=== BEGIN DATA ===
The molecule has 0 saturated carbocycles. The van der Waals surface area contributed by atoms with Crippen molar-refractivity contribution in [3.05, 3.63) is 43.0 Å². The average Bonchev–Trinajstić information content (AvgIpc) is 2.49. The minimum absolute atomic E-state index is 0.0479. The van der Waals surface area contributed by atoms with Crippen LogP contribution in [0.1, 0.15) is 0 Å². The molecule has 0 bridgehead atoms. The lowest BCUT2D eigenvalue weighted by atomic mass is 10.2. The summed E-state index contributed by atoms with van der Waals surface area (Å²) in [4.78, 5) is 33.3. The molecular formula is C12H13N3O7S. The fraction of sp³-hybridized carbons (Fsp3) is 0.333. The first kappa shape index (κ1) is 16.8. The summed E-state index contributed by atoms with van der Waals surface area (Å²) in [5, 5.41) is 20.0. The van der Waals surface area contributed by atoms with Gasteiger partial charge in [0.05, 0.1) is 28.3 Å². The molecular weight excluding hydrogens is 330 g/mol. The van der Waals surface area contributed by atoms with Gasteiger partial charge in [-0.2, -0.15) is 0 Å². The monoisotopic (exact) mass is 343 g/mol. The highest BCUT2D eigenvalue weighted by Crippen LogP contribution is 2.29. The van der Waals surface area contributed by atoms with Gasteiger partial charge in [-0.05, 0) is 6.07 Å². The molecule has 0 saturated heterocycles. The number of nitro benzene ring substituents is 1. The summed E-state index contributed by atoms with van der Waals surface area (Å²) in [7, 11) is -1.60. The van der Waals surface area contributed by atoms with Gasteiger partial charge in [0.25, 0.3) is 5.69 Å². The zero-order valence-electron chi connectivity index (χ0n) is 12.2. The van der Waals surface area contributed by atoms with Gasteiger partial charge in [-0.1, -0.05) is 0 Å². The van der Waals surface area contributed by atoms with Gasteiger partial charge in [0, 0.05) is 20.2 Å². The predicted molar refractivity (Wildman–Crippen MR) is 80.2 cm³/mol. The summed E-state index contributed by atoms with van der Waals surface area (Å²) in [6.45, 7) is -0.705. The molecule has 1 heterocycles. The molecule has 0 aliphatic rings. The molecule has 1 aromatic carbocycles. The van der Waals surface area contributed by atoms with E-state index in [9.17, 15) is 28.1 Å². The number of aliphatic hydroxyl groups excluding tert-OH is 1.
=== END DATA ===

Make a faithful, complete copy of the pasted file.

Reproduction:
The molecule has 0 saturated carbocycles. The van der Waals surface area contributed by atoms with Crippen molar-refractivity contribution in [3.05, 3.63) is 43.0 Å². The average Bonchev–Trinajstić information content (AvgIpc) is 2.49. The minimum absolute atomic E-state index is 0.0479. The van der Waals surface area contributed by atoms with Crippen LogP contribution in [0.1, 0.15) is 0 Å². The molecule has 0 bridgehead atoms. The lowest BCUT2D eigenvalue weighted by atomic mass is 10.2. The summed E-state index contributed by atoms with van der Waals surface area (Å²) in [4.78, 5) is 33.3. The molecular formula is C12H13N3O7S. The fraction of sp³-hybridized carbons (Fsp3) is 0.333. The first kappa shape index (κ1) is 16.8. The summed E-state index contributed by atoms with van der Waals surface area (Å²) in [5, 5.41) is 20.0. The van der Waals surface area contributed by atoms with Gasteiger partial charge in [0.05, 0.1) is 28.3 Å². The molecular weight excluding hydrogens is 330 g/mol. The van der Waals surface area contributed by atoms with Gasteiger partial charge in [-0.2, -0.15) is 0 Å². The monoisotopic (exact) mass is 343 g/mol. The highest BCUT2D eigenvalue weighted by Crippen LogP contribution is 2.29. The van der Waals surface area contributed by atoms with Gasteiger partial charge in [-0.05, 0) is 6.07 Å². The molecule has 0 saturated heterocycles. The number of nitro benzene ring substituents is 1. The summed E-state index contributed by atoms with van der Waals surface area (Å²) in [7, 11) is -1.60. The van der Waals surface area contributed by atoms with Gasteiger partial charge in [0.25, 0.3) is 5.69 Å². The zero-order valence-electron chi connectivity index (χ0n) is 12.2. The van der Waals surface area contributed by atoms with Gasteiger partial charge in [-0.1, -0.05) is 0 Å². The van der Waals surface area contributed by atoms with Gasteiger partial charge in [0, 0.05) is 20.2 Å². The predicted molar refractivity (Wildman–Crippen MR) is 80.2 cm³/mol. The summed E-state index contributed by atoms with van der Waals surface area (Å²) in [6.45, 7) is -0.705. The molecule has 1 heterocycles. The molecule has 0 aliphatic rings. The molecule has 1 aromatic carbocycles. The van der Waals surface area contributed by atoms with E-state index in [9.17, 15) is 28.1 Å². The number of aliphatic hydroxyl groups excluding tert-OH is 1.